Lizzo covers Vogue, discusses the problem with body positivity

Lizzo’s first Vogue cover is good as hell.

The “Truth Hurts” hitmaker, 32, fronts the fashion magazine’s October 2020 issue in a red-hot frock by Valentino, and models looks from Gucci, Moschino Couture and LaQuan Smith inside the issue, photographed by music video director and producer Hype Williams.

Lizzo’s interview with poet and playwright Claudia Rankine covers topics ranging from Black Lives Matter and her musical beginnings to the body positivity movement, for which she’s been a torch-bearer since the start of her career.

But according to the pop star, the term “body positivity” has been commercialized and appropriated to the point where it’s in danger of losing its meaning.

“Now, you look at the hashtag ‘body positive,’ and you see smaller-framed girls, curvier girls. Lotta white girls. And I feel no ways about that, because inclusivity is what my message is always about. I’m glad that this conversation is being included in the mainstream narrative. What I don’t like is how the people that this term was created for are not benefiting from it,” Lizzo explained.

“Girls with back fat, girls with bellies that hang, girls with thighs that aren’t separated, that overlap. Girls with stretch marks. You know, girls who are in the 18-plus club. They need to be benefiting from … the mainstream effect of body positivity now. But with everything that goes mainstream, it gets changed. It gets — you know, it gets made acceptable.”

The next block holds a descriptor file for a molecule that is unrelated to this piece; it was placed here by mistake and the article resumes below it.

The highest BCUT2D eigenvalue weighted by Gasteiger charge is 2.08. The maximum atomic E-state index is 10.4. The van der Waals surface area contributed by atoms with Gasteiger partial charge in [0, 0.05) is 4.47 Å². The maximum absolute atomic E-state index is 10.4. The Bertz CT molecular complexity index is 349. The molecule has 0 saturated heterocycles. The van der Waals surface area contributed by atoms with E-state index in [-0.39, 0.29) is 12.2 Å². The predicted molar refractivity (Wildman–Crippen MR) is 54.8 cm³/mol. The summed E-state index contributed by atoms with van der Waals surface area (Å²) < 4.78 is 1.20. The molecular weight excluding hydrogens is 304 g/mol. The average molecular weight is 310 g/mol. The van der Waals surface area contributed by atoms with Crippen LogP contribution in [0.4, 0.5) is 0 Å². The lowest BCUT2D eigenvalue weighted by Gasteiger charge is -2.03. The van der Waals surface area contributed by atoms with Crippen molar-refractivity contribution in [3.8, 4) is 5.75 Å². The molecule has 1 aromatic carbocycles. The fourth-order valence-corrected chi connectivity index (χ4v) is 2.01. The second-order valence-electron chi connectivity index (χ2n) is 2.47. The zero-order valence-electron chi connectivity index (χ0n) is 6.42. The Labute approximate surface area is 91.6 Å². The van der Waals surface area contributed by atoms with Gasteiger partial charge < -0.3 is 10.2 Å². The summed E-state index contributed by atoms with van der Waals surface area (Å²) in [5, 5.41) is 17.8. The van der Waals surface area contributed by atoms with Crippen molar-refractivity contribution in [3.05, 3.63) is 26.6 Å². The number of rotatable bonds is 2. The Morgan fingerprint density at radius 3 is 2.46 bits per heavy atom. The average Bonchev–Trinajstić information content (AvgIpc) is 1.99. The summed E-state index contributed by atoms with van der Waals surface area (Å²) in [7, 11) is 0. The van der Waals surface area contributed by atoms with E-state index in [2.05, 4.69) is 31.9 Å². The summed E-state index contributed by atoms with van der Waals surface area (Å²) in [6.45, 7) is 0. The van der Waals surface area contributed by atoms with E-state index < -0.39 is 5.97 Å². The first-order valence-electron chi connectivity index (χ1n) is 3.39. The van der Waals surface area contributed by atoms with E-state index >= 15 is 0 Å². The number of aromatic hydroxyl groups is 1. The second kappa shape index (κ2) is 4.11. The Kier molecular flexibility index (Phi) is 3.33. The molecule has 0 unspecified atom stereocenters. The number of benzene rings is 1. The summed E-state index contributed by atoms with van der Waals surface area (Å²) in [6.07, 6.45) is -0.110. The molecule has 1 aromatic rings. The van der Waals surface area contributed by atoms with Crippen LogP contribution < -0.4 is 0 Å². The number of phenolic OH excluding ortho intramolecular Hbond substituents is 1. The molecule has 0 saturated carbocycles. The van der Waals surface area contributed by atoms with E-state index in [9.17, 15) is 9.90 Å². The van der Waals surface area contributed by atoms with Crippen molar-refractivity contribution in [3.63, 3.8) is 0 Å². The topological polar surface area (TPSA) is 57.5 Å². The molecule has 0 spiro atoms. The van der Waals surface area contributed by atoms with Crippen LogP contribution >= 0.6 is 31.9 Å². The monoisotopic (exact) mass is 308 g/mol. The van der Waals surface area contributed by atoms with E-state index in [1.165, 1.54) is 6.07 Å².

Now, the Midwest native wants to push the conversation further. “I think it’s lazy for me to just say I’m body positive at this point. It’s easy. I would like to be body-normative. I want to normalize my body. And not just be like, ‘Ooh, look at this cool movement. Being fat is body positive.’ No, being fat is normal.”

And while internet trolls may continue to attack her for celebrating her curves, Lizzo says that it’s crucial that we keep the conversation going.

“I think now, I owe it to the people who started this to not just stop here,” she explained. “We have to make people uncomfortable again, so that we can continue to change. Change is always uncomfortable, right?”

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